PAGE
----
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From Daniel Kulp <>
Subject Async http client experiments....
Date Fri, 27 Jul 2012 19:20:10 GMT

I've committed a few experiments I've been working on to:

Basically, I've been trying to find an async client that is somewhat usable 
for CXF without completely re-writing all of CXF.   Not exactly an easy 
task.  For "POST"s, they pretty much are all designed around being able to 
blast out pre-rendered content (like File's or byte[]).   Doesn't really fit 
with CXF's way of streaming out the soap messages as they are created.   

My notes on 4 client API's I've played with:

1) Ning/Sonatype Async Client:
(using Netty backend, didn't try the others)

This one really needed pre-rendered content.  When you can determine the 
Content-Length up front, it's really not too bad.   However, once you try to 
flip to Chunked, I just kept running into issues.  In the end, I could not 
find an API that would let me us Chunked that actually worked.   The one 
that looked like it should actually didn't write the chunk headers out.  No 
idea what's up with it.  Got very frustrated with it.

2) Netty directly:
I did get the simple cases working with this fairly easily.  Seems quite 
powerful and it actually performed really well.  The problem is that it's 
really very low level and doesn't provide a lot of things like Keep-Alive 
connection management "out of the box".  That's something we'd have to write 
a lot of code to handle.  Not something I wanted to really tackle.   That 
said, for small requests, Netty was the only one to stick the HTTP headers 
AND the body into a single network packet.   Even the URLConnection in the 
JDK doesn't do that.  Pretty cool.

3) Jetty Client:
I did get this to work for most of my test cases.   There are definitely a 
few "issues" that I think are likely bugs in Jetty, but easily worked 
around.  For example, to get it to ask for chunks, you have to first return 
an "empty" input stream.  Minor bugs asside, it did seem to work OK.  
However, using the chunks did expose some issues on a raw network side.   
Doing tcp dumps revealed that most of the chunk headers ended up in their 
own TCP packets so it ended up taking a bit longer due to extra packets 
transfered.  The other thing I didn't really like was it kind of required 
much more byte[] copying than I really wanted. 

4) Apache HTTP Components (HC)- this was the first one I tried, ran into 
performance issues, abandoned it to test the others, then came back to it 
and figured out the performance issue.  :-)   I had this "working", but a 
simple "hello world" echo in a loop resulted in VERY VERY slow operation, 
about 20x slower than the URLConnection in the JDK.   Couldn't figure out 
what was going on which is why I started looking at the others.   I came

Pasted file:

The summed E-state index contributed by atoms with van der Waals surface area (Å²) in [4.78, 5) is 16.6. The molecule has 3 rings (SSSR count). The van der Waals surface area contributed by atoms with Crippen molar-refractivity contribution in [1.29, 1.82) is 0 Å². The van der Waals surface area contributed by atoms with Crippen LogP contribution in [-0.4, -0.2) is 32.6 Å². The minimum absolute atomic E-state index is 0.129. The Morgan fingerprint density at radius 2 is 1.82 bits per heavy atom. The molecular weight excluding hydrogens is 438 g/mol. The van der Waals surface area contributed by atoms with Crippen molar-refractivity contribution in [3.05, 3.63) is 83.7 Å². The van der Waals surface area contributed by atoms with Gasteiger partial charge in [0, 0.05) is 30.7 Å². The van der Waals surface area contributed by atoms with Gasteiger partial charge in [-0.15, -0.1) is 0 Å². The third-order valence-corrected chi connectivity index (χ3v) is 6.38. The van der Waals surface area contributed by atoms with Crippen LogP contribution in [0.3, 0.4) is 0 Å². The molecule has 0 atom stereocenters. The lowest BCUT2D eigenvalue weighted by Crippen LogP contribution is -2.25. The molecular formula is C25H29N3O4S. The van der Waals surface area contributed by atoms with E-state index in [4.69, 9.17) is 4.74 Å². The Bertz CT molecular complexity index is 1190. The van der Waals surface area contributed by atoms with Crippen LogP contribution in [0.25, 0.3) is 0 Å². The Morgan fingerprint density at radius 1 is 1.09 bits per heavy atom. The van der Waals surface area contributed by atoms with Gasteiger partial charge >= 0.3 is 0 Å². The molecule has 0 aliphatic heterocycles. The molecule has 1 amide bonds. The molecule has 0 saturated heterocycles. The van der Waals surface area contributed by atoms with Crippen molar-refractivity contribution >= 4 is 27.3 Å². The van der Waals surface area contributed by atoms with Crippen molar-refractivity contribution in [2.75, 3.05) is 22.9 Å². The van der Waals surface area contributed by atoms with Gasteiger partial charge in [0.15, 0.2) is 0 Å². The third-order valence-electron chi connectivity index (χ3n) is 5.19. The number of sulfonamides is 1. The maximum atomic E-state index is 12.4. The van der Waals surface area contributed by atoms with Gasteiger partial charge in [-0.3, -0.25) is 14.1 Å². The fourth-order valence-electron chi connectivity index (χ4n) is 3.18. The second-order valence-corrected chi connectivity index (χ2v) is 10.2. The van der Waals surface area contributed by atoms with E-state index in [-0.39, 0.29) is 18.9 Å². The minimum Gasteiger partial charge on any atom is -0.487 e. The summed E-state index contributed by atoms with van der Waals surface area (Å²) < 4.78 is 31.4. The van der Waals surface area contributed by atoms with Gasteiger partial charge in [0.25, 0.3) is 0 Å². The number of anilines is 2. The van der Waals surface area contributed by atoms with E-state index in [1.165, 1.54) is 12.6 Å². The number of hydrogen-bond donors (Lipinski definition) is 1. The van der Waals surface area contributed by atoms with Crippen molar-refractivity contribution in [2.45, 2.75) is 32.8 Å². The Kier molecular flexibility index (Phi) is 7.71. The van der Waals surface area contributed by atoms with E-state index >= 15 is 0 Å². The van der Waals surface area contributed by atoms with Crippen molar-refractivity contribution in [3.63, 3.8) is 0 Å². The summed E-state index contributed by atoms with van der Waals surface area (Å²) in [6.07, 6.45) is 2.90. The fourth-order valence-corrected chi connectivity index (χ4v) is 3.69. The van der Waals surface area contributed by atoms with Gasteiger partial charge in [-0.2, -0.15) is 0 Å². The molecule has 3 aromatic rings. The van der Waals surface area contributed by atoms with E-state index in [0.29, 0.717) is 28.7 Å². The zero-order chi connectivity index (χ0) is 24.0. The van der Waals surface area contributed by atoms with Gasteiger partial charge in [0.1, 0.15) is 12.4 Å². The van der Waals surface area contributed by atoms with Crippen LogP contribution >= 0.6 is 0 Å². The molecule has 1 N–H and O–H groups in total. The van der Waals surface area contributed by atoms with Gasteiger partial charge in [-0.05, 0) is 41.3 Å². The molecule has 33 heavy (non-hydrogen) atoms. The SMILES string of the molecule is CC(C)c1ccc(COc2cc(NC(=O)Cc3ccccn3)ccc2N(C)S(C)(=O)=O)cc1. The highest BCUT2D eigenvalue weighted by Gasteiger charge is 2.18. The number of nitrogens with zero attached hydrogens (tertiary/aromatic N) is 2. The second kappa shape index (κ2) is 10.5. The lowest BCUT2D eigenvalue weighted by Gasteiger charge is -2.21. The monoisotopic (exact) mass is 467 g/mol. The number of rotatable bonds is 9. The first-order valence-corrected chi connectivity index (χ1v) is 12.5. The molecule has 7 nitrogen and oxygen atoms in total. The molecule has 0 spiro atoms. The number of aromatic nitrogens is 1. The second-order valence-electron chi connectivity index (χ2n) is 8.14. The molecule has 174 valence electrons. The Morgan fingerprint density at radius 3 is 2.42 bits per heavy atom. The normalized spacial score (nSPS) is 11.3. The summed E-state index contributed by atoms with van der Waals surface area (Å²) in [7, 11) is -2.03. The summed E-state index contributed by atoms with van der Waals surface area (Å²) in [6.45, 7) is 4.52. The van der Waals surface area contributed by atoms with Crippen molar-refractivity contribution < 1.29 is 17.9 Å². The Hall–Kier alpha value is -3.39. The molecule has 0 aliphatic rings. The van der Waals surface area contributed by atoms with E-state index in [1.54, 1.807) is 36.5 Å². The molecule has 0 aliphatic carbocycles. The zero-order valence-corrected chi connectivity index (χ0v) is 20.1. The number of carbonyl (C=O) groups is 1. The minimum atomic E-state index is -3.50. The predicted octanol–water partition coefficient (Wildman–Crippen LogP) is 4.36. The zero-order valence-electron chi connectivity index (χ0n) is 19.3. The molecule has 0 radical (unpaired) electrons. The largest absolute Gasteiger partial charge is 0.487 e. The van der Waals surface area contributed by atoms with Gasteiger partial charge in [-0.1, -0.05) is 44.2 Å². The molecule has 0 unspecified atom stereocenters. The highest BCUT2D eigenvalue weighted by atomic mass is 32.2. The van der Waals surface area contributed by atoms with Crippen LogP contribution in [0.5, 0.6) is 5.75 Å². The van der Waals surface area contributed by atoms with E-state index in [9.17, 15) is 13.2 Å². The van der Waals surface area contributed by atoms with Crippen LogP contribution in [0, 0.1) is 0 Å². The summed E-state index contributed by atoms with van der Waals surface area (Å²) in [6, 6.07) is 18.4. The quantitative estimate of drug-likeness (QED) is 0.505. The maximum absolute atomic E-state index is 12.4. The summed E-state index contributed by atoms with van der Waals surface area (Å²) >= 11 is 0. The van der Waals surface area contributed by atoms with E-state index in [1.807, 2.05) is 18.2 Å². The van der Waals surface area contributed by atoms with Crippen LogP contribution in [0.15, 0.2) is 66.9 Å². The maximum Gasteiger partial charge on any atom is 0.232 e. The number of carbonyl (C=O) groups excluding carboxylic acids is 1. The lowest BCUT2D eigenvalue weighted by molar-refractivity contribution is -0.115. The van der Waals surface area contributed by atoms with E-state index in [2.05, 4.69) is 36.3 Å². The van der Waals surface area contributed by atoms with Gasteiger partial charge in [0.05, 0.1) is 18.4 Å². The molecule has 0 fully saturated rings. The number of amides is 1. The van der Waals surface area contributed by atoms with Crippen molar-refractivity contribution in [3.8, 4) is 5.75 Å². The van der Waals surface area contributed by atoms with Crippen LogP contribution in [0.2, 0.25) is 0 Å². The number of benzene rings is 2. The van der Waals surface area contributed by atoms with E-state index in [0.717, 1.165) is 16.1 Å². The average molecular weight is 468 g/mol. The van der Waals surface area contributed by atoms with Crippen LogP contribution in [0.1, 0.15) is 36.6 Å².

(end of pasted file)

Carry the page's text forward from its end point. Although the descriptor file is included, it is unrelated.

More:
back to it and started doing wireshark captures and discovered that it was 
waiting for ACK packets whereas the other clients were not.   The main issue 
was that the docs for how to set the TCP_NO_DELAY flag (which, to me, should 
be the default) seem to be more geared toward the 3.x or non-NIO versions.   
Anyway, once I managed to get that set, things improved significantly.  For 
non-chunked data, it seems to be working very well.  For chunked data, it 
seems to work well 99% of the time.   It's that last 1% that's going to 
drive me nuts.  :-(   It's occassionally writing out bad chunk headers, and 
I have no idea why.   A raw wireshark look certainly shows bad chunk headers 
heading out.   I don't know if it's something I'm doing or a bug in their 
stuff.  Don't really know yet.

In anycase, I'm likely going to pursue option #4 a bit more and see if I can 
figure out the last issue with it.

>From a performance standpoint, for synchronous request/response, none of 
them perform as well as the in-jdk HttpURLConnection for what we do.   Netty 
came the closest at about 5% slower.  HC was about 10%, Jetty about 12%.  
Gave up on Ning before running benchmarks.   

However, as exected, the real win is when you use the JAX-WS async API's to 
call onto a "slow" service.   (I only have the HC version working for this 
at this point)   If you tune the connection pool to allow virtually 
unlimmitted connections to localhost (mimics the HttpURLConnection for 
comparison), it's pretty awesome.   I have a simple service that uses the 
CXF continuations to delay for about 2 seconds on the server side to mimic 
some processing on the server side.    5K async requests using the in-JDK 
stuff that we have using our default thread pool settings and such takes 
about 35 seconds for all the requests to complete.    With HC, I have that 
down to about 9 seconds.   However, that does require a bit of tuning of the 
HC defaults and settings which is the next bit of complication.   Using the 
async apis to call a "fast" (where response is returned very quickly) 
service won't benefit as much.

In anycase, I've committed my experiments to the sandbox.   It does require 
the latest trunk code for transport-http as well.   Any help or thoughts or 
anything would be more than welcome.  :-)

Daniel Kulp -
Talend Community Coder -

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